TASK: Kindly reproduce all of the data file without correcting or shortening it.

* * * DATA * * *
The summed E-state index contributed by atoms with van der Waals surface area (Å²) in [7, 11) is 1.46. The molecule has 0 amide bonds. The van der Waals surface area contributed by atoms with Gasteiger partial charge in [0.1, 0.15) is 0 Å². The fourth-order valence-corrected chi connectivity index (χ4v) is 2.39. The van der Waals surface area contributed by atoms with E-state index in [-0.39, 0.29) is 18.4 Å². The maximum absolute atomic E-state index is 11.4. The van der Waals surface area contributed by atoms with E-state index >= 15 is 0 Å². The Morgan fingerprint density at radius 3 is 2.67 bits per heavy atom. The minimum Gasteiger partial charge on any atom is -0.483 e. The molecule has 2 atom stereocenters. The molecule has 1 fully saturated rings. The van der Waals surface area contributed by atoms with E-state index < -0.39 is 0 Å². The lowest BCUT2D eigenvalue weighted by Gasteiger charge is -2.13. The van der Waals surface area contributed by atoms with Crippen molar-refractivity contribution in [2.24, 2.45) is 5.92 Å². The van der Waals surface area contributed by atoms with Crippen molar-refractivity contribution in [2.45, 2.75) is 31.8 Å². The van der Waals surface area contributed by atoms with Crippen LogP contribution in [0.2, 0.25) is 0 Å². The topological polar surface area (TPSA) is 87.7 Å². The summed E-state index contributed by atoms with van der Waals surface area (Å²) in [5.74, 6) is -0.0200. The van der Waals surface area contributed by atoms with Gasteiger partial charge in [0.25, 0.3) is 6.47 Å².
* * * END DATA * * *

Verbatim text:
The summed E-state index contributed by atoms with van der Waals surface area (Å²) in [7, 11) is 1.46. The molecule has 0 amide bonds. The van der Waals surface area contributed by atoms with Gasteiger partial charge in [0.1, 0.15) is 0 Å². The fourth-order valence-corrected chi connectivity index (χ4v) is 2.39. The van der Waals surface area contributed by atoms with E-state index in [-0.39, 0.29) is 18.4 Å². The maximum absolute atomic E-state index is 11.4. The van der Waals surface area contributed by atoms with E-state index >= 15 is 0 Å². The Morgan fingerprint density at radius 3 is 2.67 bits per heavy atom. The minimum Gasteiger partial charge on any atom is -0.483 e. The molecule has 2 atom stereocenters. The molecule has 1 fully saturated rings. The van der Waals surface area contributed by atoms with E-state index < -0.39 is 0 Å². The lowest BCUT2D eigenvalue weighted by Gasteiger charge is -2.13. The van der Waals surface area contributed by atoms with Crippen molar-refractivity contribution in [2.24, 2.45) is 5.92 Å². The van der Waals surface area contributed by atoms with Crippen molar-refractivity contribution in [2.45, 2.75) is 31.8 Å². The van der Waals surface area contributed by atoms with Crippen LogP contribution in [0.2, 0.25) is 0 Å². The topological polar surface area (TPSA) is 87.7 Å². The summed E-state index contributed by atoms with van der Waals surface area (Å²) in [5.74, 6) is -0.0200. The van der Waals surface area contributed by atoms with Gasteiger partial charge in [0.25, 0.3) is 6.47 Å².